Thursday, August 19, 2010

Thursday’s Side Dish: Watermelon Granitas

A twist on a summer favorite by adding green tea

These watermelon granitas can be a delightful end to any summer meal. Serve these instead of fat-laden ice cream for a frozen treat that’s refreshing and light. The addition of green tea infused with honey also makes it more delish. Here is our recipe:

What you will need:

1 wooden spoon
1 large bowl
1 hand blender
1 metal fork
1 shallow pan
4 cups, iced green tea (add 3 tablespoons honey while brewing tea)
4 cups, ripe watermelon
½ cup sugar (or Splenda)

Preparation and Directions:

Combine green tea, watermelon, sugar (or Splenda) in large bowl. Pulse mixture with hand blender until pureed. Next, pour smooth mixture into pan. Freeze for 1 hour. Rake mixture with fork and freeze for another hour. Finally, rake one last time and serve in cups.

Wednesday, August 18, 2010

Wednesday’s Helping: Watermelon

Luscious, juicy and sweet: a sexy summer fruit

Chop into this fruit for a refreshing and sweet treat. Chilled wedges of watermelon can even be a thirst quencher. Watermelons are more than 90 percent water. The plant—a vine--comes from the Cucurbitaceae family, which means it’s also related to pumpkin and squash. The growing season for watermelon occurs during the summer months. Look for the red, orange, yellow, and white flesh varieties. Some have black seeds while others have brown seeds while others contain no seeds at all. This fruit originated in Africa where Ancient Egyptians cultivated and cherished the fruit’s refreshing properties. It later spread to China and Europe. Native Americans were growing watermelon in the 16th century. Today, consumers may find watermelons year around in most major grocery stores. But summer time is the best time to get them fresh. Look for watermelons that feel heavy for their size with a smooth skin that’s neither to dull or too shiny. Watermelons contain a lot of Vitamin C and Vitamin A.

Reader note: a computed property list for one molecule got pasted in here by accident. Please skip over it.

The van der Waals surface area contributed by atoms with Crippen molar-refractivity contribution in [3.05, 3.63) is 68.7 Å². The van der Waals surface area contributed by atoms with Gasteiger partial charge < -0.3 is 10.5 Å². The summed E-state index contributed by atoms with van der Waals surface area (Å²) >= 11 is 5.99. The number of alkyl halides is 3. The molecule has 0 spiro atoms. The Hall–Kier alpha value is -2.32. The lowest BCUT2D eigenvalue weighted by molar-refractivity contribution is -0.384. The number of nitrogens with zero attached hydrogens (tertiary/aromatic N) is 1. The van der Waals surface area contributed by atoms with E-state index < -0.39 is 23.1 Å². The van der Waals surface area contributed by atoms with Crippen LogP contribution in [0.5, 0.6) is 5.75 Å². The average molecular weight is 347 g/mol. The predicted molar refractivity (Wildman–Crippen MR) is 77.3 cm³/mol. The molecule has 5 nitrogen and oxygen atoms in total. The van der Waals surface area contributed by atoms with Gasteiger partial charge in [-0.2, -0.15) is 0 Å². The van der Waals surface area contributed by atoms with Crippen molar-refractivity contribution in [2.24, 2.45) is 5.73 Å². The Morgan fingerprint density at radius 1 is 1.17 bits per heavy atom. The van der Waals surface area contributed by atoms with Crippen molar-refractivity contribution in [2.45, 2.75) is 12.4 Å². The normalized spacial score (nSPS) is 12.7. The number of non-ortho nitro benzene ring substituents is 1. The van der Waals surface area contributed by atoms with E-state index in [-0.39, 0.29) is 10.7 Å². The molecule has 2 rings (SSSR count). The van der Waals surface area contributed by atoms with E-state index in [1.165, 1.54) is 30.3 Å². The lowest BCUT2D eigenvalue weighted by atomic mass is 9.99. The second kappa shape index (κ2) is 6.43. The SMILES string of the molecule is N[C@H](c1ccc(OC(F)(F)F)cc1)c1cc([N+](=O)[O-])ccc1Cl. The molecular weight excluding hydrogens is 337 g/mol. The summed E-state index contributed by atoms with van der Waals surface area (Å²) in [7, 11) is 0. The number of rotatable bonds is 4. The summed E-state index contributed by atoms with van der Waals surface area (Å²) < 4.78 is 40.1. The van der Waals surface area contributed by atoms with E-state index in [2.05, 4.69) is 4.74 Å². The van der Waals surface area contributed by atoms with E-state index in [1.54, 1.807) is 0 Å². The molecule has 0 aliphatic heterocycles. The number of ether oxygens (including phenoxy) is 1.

Tuesday, August 17, 2010

Tuesday’s Cupful: Gorgonzola Cheese

Creating a stink can be a good thing

Make room for this funky and smelly cheese from Italy that’s a member of the blue cheese family. Gorgonzola has been made in Italy since the Middle Ages. This cheese is made of either cow’s milk or goat’s milk. Lactic acid bacteria and mold spores help give this cheese its sharp and pungent flavor. Look for a crumbly texture, white color, and blue or green veining throughout pieces of this cheese. Authentic gorgonzola cheese is traditionally aged for six months or longer. The aging process determines the consistency and texture of the end product. Firm gorgonzola is aged longer than creamy gorgonzola. Add this cheese to salads, pastas, or use it as a topping for pizza.

Monday, August 16, 2010

Monday’s Bread Bowl: Tomato and Watermelon Salad

A tart combo of pink and red
This colorful salad is perfect for cooling up the hot summer. The blend of ripe watermelon, ripe tomatoes, and onion becomes a tangy, tart, and sweet mix. A dressing of rice vinegar enhances the flavors of each of the ingredients. Here is our recipe:

What you will need:

1 wooden spoon
1 large bowl
4 large tomatoes, quartered
1 yellow onion, diced
4 cups watermelon, cut into wedges
1/4 cup gorgonzola cheese, diced into cubes
2 tablespoons olive oil
2 tablespoons rice vinegar
2 tablespoons mint, coarsely chopped
3 tablespoons basil, coarsely chopped
1 teaspoon kosher salt
Pinch of black pepper

Cooking and Directions:

Combine vinegar, olive oil, kosher salt, basil, and mint in bowl. Mix well. Add watermelon, tomatoes, onion, and gorgonzola cheese. Toss well. Serve immediately.

Friday, August 13, 2010

Friday's Last Spoonful: Field Trip

The Blue Moon Café: Baltimore, Md.

This stylish and urban food joint attracted our appetites, which meant a recent first visit. We give The Blue Moon Café high marks for its tempting temping breakfast and brunch menu items. The Captain Crunch French Toast ($ 9.99) is their breakfast special that’s become very popular throughout Baltimore. The joint has even been featured on Food Network's Diners, Drive-Ins and Dives. Three thick slices of this one-of-a kind toast come with a healthy dollop of whipped cream, fresh blueberries, powdered sugar, and sliced strawberries. We even ate them without pouring on the pancake syrup since each bite was sweet and flavorful. Of course, there’s an extra crunch in every bite of this breakfast special. This restaurant also has several yummy renditions of eggs benedict. Pictured below is the Lump Crab Eggs Benedict ($ 14.99). The breakfast fare also includes Mexican huevos rancheros ($ 11.99) with eggs, Mexican chorizo, and crisp hash browns. Make sure to stop by the Blue Moon Café on your next trip to Baltimore, Md.

The Blue Moon Café
1621 Aliceanna St
Baltimore, MD 21231
(410) 522-3940

Thursday, August 12, 2010

Thursday’s Side Dish: Bean Chips

A crunchy bite of a veggie delight